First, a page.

The Weekly Schmooze: Zuckerberg/Eisenberg/Samberg

A 'Jpost' column wrapping up the hottest Jewish culture news worldwide: Jesse James' PR trip to Israel; Who wants to marry a Maccabeat?

weekly schmooze 311 (photo credit: Courtesy)
weekly schmooze 311
(photo credit: Courtesy)
Saturday Night Live looked a bit like Invasion of the Body Snatchers last week, with three versions of Facebook founder Mark Zuckerberg appearing during the opening monologue. Host Jesse Eisenberg was nominated for a Best Actor Oscar for his portrayal of Zuckerberg in the film The Social Network, while SNL regular Andy Samberg often impersonates the internet tycoon as an overconfident nerd. The real Zuckerberg surprised the other two, and after pleading with legendary SNL producer Lorne Michaels ("That guy is like my evil twin, and that guy is just Andy Samberg. Those guys are just nerds! Come on, I invented poking!"), showed up on stage.
Also last week, Jesse James, the motorcycle enthusiast known for his television show, cheating on ex-wife Sandra Bullock, and posing with Nazi paraphernalia, decided to visit Israel. The day after more incriminating photos were released – one of James smiling as a friend gives a Nazi salute, and another of him holding a smiling caricature of Hitler – James announced that he visited "World's Greatest Blacksmith" Uri Hofi in his studio in Kibbutz Ein Shemer in Samaria in a segment that will be aired on his History Channel show. Hofi explained to James how to build the rare 1937 Harley-Davidson water-cooled Drake Knucklehead, which means that there were two knuckleheads in Hofi's studio that day.
In casting news, Barbra Streisand will play Seth Rogen's mother in road trip film My Mother's Curse. The movie is about an inventor (Rogen) who invites his mother on a cross-country trip, where he tries to sell his latest invention and reintroduce her to a lost love.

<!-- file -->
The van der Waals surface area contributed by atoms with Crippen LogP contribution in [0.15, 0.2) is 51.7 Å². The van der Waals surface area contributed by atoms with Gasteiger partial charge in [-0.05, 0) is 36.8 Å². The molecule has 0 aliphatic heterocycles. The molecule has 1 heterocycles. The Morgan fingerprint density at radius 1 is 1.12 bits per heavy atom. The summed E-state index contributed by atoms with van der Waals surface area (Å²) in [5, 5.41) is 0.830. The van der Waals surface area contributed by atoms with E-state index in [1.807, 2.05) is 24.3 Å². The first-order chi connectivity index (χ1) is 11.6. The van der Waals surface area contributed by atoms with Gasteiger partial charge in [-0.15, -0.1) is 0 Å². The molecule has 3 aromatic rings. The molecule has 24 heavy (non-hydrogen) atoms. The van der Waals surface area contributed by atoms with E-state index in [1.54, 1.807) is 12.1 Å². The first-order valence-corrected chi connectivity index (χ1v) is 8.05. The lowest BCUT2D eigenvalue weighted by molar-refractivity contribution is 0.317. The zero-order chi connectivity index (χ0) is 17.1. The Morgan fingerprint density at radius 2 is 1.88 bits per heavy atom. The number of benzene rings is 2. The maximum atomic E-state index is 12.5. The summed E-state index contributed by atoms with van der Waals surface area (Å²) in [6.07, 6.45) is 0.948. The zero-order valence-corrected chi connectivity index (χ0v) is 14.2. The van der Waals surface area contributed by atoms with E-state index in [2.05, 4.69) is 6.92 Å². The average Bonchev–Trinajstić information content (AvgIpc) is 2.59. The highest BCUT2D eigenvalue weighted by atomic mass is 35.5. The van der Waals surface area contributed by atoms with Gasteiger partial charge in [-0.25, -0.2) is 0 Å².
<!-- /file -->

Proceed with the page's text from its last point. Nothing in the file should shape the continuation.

Do you want to marry a Maccabeat? Are you looking for someone to flip latkes in the air with you, till death do you part? Well, you'd better hurry, because two got engaged over winter break. As of today, there are ten single Maccabeats left, as this handy photograph shows:

A Yeshiva University blogger has all the details on who their official matchmakers are, and which Maccabeats are doctors- and lawyers-to-be.
The Bieber fever epidemic continues to rage in Israel, taking down innocent websites in its wake. Israeli site Leaan crashed minutes after it began to sell tickets for Justin Bieber's upcoming Tel Aviv concert. The site is reportedly able to handle only 300 purchases at once, but Beliebers bought 4,500 tickets within two hours on Thursday night for the concert, set for April 14 in the Yarkon Park. If you haven't gotten your ticket yet, don't worry, this was just an advance sale for Discount Bank customers – the other 45,000 tickets will go on sale at the end of the month.
To all the girls planning to attend Bieber's concert: Don't yell "Oh my God!" It's a sin. Actually, it's one of the Ten Commandments – not to take God's name in vain – but Shas spiritual leader and former Sephardic chief Rabbi Ovadia Yosef declared this week that He cannot be invoked in languages other than Hebrew, either. Yosef specifically mentioned the phrases "Oh my God" and the Arabic "Ya Allah" as verboten, thus rendering the frecha population of Israel silent.

Jewish people have been successful in many fields throughout the ages, winning Nobel Prizes, Pulitzers, Oscars, etc. Few, however, have made such significant contributions to society as Milton M. Levine, who passed away recently at 97. Levine became a millionaire after inventing the ant farm in 1956. The toy has been a staple in kids' rooms for the past 55 years. Once the toy became a smash hit, Levine said that he "found out [the ants'] most amazing feat yet; they put three kids through college."
Last but not least, we have a cautionary tale. Beware of typos, or you, like this Kentucky television station, may end up broadcasting something like this:

The Weekly Schmooze collects the hottest Jewish culture news from around the world. Ranging from celebrities to philanthropy to quirky communities, we're here to schmooze about Jews.

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